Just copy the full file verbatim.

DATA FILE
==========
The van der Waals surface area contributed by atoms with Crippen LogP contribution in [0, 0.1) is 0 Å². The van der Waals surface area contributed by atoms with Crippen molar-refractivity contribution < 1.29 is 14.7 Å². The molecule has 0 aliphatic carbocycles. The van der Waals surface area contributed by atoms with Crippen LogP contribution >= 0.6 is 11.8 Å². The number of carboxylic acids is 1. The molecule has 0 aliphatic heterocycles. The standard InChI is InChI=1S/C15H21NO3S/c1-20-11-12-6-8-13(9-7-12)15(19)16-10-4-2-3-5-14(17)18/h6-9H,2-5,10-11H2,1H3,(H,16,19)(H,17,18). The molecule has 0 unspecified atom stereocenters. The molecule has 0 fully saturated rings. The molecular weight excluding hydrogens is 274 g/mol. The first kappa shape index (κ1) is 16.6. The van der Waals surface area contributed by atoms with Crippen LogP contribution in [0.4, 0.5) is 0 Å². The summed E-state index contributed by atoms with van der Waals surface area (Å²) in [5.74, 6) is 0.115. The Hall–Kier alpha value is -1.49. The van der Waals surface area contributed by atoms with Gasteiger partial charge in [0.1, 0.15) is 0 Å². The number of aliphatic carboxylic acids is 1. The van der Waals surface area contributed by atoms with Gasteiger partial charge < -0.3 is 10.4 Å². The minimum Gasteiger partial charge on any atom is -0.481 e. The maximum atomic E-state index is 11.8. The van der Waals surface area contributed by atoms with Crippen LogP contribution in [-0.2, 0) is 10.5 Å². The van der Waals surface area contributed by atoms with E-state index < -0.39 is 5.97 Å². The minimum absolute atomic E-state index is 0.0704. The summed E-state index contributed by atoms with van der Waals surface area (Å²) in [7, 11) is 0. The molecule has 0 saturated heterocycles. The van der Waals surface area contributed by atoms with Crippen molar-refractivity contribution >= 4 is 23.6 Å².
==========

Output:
The van der Waals surface area contributed by atoms with Crippen LogP contribution in [0, 0.1) is 0 Å². The van der Waals surface area contributed by atoms with Crippen molar-refractivity contribution < 1.29 is 14.7 Å². The molecule has 0 aliphatic carbocycles. The van der Waals surface area contributed by atoms with Crippen LogP contribution >= 0.6 is 11.8 Å². The number of carboxylic acids is 1. The molecule has 0 aliphatic heterocycles. The standard InChI is InChI=1S/C15H21NO3S/c1-20-11-12-6-8-13(9-7-12)15(19)16-10-4-2-3-5-14(17)18/h6-9H,2-5,10-11H2,1H3,(H,16,19)(H,17,18). The molecule has 0 unspecified atom stereocenters. The molecule has 0 fully saturated rings. The molecular weight excluding hydrogens is 274 g/mol. The first kappa shape index (κ1) is 16.6. The van der Waals surface area contributed by atoms with Crippen LogP contribution in [0.4, 0.5) is 0 Å². The summed E-state index contributed by atoms with van der Waals surface area (Å²) in [5.74, 6) is 0.115. The Hall–Kier alpha value is -1.49. The van der Waals surface area contributed by atoms with Gasteiger partial charge in [0.1, 0.15) is 0 Å². The number of aliphatic carboxylic acids is 1. The van der Waals surface area contributed by atoms with Gasteiger partial charge < -0.3 is 10.4 Å². The minimum Gasteiger partial charge on any atom is -0.481 e. The maximum atomic E-state index is 11.8. The van der Waals surface area contributed by atoms with Crippen LogP contribution in [-0.2, 0) is 10.5 Å². The van der Waals surface area contributed by atoms with E-state index < -0.39 is 5.97 Å². The minimum absolute atomic E-state index is 0.0704. The summed E-state index contributed by atoms with van der Waals surface area (Å²) in [7, 11) is 0. The molecule has 0 saturated heterocycles. The van der Waals surface area contributed by atoms with Crippen molar-refractivity contribution >= 4 is 23.6 Å².